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Dubai - First Impressions

I've moved house. And I'm not just a few tube stops away. I've upped sticks from our little flat in Aldgate East and moved even further east. 4, 500 miles east, to be precise - to Dubai! I'll be here for the next six months while on secondment with my law firm. Two weeks into the experience, I think that if I were to describe this place as a brave new world that would be an understatement, because Dubai is unquestionably one of the craziest cities I've ever been to - an insane mash-up of Vegas, Hong Kong and New York on speed. Everything here is excessive - the extravagant Friday brunch parties start at the breakfast table and often end up in the club hours later, the Burj Khalifa glitters on a horizon littered with insanely high skyscrapers, and the road below my building, screamingly loud at all hours of the day and night, is so long it stretches all the way to Abu Dhabi. 

Lukas came to stay for the weekend a few weeks ago to explore the city with me and help me settle into my flat. It was a bittersweet trip. We celebrated his 26th birthday with excellent, cheap Pakistani food at Ravi's. We hit Kite Beach, a clean and - amazingly for Dubai - free public beach, for pistachio and strawberry ice creams and a cooling dip in the Persian Gulf. We ate an excellent Levantine dinner at Bait Maryam, a hidden gem tucked away in a residential area surrounded by skyscrapers and deep, black lakes. We learned about the history of the area at Dubai Museum and found a buffet lunch in Bur Dubai at Rangoli's, even more excellent and even cheaper than Ravi's at a mere £5.50 per head, our large metal platters filled generously and repeatedly with vessels of curry, buttery rotis and sweet, sticky halwa. We caught a 20p abra across Dubai Creek to see the bustling souks of Deira, crammed with spices and diamond rings so flashy they made me screw up my eyes. 

But all too soon, we were crying on a pavement outside the airport, unable to even hug goodbye due to strict public decency laws. Smiling bravely, Lukas packed me into a taxi bound for the office and I craned my neck to gaze out of the back window, watching him recede into the distance until he was just a speck on the horizon, as the taxi driver silently passed me a box of tissues.

I can't deny that the last few weeks have been hard. Of course they have been. My love is halfway around the world, remaining in our flat and the city I've lived in for over 25 years. My amazing support network of family and friends has been snatched away from me. But I am slowly settling in, learning to live on my own again for the first time in four years, with all the independence (and terrible eating habits) that that entails. It really is thrilling to be living in a different country for the first time. And my loved ones are, after all, only a Skype call or a Whatsapp away.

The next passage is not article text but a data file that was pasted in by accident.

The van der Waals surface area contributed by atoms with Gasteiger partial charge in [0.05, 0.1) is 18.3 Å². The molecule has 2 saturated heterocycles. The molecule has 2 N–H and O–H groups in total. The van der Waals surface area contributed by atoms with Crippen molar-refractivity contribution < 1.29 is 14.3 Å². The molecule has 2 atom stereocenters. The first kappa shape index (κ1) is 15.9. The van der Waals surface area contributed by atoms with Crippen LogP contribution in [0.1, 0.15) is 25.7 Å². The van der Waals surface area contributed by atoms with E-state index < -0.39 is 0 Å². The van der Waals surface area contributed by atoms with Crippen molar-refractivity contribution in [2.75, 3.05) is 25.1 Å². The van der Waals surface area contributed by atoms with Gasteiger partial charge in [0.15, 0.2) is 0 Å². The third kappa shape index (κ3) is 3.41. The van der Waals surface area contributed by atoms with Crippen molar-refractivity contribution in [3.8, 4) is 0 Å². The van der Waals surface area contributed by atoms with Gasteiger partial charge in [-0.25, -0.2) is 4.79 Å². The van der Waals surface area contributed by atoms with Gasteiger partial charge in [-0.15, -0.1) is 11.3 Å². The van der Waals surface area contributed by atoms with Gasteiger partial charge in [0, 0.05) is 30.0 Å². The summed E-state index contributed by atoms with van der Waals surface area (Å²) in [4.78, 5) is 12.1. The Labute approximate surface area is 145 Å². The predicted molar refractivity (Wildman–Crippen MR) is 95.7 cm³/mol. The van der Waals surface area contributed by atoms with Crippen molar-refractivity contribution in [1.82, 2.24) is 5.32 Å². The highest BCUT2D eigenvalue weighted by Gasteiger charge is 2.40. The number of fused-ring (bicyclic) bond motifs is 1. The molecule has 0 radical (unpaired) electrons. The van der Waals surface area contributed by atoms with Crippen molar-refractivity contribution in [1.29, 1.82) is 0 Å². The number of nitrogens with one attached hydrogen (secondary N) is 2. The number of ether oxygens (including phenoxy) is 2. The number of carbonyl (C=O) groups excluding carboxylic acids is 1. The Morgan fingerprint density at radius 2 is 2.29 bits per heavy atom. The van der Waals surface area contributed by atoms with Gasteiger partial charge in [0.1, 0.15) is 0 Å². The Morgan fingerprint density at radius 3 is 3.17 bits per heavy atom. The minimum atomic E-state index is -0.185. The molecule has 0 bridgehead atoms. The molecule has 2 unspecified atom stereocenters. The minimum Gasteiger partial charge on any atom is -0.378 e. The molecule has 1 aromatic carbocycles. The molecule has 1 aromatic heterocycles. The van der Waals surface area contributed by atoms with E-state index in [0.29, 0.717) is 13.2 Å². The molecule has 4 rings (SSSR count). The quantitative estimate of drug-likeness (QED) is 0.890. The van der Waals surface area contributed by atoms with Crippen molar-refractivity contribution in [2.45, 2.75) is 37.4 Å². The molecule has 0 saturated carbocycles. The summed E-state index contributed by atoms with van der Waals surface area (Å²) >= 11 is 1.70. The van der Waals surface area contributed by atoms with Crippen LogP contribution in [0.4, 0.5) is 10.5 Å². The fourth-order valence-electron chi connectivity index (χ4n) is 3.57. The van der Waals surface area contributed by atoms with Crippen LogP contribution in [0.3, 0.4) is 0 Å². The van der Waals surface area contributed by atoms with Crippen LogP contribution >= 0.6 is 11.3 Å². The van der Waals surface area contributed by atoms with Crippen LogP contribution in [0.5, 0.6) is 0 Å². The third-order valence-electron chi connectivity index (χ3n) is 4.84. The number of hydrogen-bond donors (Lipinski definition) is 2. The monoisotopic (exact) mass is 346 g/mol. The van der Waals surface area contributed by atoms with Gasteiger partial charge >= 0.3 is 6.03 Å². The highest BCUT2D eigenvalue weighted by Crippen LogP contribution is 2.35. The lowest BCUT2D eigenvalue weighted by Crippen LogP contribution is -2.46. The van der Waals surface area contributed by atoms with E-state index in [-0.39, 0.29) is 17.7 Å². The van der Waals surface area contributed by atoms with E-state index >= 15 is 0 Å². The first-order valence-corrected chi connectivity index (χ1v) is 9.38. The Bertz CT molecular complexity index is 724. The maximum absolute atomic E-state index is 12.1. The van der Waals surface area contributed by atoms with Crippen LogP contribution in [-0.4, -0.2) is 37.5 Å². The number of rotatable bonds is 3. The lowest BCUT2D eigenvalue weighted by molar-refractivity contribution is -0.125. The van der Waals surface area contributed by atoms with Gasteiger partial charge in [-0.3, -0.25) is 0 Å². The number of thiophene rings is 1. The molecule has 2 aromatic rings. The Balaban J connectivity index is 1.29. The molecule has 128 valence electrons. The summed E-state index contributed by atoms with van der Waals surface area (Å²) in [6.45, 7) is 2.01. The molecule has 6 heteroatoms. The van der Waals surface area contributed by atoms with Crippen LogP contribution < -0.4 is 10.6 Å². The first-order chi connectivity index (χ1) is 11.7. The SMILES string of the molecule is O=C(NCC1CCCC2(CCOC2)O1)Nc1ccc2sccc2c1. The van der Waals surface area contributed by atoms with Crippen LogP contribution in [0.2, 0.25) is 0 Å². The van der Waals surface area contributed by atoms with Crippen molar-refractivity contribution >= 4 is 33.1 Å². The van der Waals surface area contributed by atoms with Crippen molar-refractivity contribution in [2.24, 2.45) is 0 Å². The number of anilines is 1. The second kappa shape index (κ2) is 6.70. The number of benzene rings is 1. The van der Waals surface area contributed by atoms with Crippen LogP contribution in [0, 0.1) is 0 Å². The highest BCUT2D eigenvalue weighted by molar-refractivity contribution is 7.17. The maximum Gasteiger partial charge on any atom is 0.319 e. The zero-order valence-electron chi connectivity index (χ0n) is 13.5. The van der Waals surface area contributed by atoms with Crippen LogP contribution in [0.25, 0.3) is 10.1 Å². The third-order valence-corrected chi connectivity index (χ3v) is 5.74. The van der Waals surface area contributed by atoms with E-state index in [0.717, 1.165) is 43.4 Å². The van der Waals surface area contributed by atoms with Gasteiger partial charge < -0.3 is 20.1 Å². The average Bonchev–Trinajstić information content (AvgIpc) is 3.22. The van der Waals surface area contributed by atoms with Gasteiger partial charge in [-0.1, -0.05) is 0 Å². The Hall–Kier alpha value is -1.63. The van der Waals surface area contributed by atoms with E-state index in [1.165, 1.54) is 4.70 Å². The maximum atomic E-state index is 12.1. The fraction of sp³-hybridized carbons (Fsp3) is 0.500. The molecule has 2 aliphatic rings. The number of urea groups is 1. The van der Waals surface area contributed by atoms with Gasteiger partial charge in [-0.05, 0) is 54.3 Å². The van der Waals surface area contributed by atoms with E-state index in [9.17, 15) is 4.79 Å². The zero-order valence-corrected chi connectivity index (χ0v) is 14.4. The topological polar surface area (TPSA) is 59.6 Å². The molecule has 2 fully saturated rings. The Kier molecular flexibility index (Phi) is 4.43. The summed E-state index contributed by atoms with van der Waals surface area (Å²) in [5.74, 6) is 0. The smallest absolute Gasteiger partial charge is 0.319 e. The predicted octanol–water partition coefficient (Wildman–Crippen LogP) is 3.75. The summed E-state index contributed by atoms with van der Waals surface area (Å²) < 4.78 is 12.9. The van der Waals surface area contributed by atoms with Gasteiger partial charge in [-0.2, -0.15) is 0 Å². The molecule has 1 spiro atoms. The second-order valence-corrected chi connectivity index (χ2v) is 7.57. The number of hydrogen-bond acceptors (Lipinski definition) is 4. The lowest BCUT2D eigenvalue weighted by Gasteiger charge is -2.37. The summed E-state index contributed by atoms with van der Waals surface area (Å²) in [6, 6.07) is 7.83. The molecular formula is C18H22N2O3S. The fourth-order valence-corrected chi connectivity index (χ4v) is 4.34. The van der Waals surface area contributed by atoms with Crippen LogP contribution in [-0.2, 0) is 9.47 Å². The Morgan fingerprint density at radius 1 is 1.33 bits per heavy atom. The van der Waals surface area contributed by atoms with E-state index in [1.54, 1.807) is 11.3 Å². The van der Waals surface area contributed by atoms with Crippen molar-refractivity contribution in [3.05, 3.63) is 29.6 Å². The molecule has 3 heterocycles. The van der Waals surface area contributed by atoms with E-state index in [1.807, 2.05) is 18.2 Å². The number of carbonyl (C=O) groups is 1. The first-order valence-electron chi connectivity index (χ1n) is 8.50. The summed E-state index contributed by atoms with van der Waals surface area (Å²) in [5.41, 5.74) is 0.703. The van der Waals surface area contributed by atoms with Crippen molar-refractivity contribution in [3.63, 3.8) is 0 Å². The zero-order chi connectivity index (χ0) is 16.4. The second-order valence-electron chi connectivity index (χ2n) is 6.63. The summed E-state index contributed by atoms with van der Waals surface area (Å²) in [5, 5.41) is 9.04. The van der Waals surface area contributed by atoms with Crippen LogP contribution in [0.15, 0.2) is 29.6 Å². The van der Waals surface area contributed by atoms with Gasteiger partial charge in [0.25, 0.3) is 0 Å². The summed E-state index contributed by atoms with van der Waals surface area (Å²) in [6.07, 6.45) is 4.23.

I'll be here for the next six months on secondment with my law firm, and can't wait to get to know the whole region while I'm here - so if you're planning a trip to the UAE any time from now until the end of September, drop me a line!

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Duddell's

You might not expect to find a Chinese restaurant in a church. The idea of the two worlds mingling - sacred and profane - might seem incongruous, possibly even blasphemous. And yet, Duddell's exists: a Hong Kong hotspot (the original outpost boasting a Michelin star) transplanted into the magnificent surrounds of St Thomas's Church in London Bridge.

Duddell's is a stone's throw away from Borough Market, situated firmly in the old London that Dickens inhabited. However, even though we're almost 6000 miles away from the original Duddell's, its elegant Hong Kong aesthetic is very much present within this 17th century church setting, the shell of which remains intact. I can't help but gape as I walk into the restaurant, marvelling at how the designer has married modern elements such as the bronze light fittings and vivid green panels around the bar with original ecclesiastical details: the wood altar at the back and the tall clerestory windows, which exude a soft wintry light.

Tiny touches at Duddell's make for a pleasurable dining experience. For example, all the tableware is beautiful, from the raspberry-like water glasses with slender stems to jade-coloured chopstick rests. As for the ceramics, I want to take every piece home with me. I also love the pad complete with HB pencil for ticking off our orders, takeaway-style.

We came to raise a glass (and a pair of chopsticks) to my mum finally receiving her graduation certificate after decades and decades. Better not to ask - better to toast the occasion instead (and thank god it's your parents footing the bill when the restaurant is this pricey). The Duddell's cocktails have been given pleasing East Asian twists and I enjoy my spicy Screwpine negroni with pandan and coconut oil.

We order a range of familiar dishes - squid, duck, dumplings. As befitting the venue, each classic dish is on a higher plane than those you'll find at your average Cantonese restaurant. I love that the salt and pepper squid, adorned with hon shimeji mushrooms, comes with buttery scraps from the deep frying - northerners, eat your heart out.

The showstopper of the meal here is definitely the Peking duck, theatrically carved beside our table by the beaming manager. I wrote about Xu's alternative take on Peking duck with their bone marrow pancakes recently, but here it's a more traditional affair: glazed morsels of duck with gleaming lacquered skin wrapped up in pancakes with cucumber and spring onion. The more adventurous can also choose from a cornucopia of other condiments: pomelo, pineapple, mandarin, sesame or white wine bean sauces, or, most excitingly, fennel sugar. My family smack their lips and pronounce the latter divine.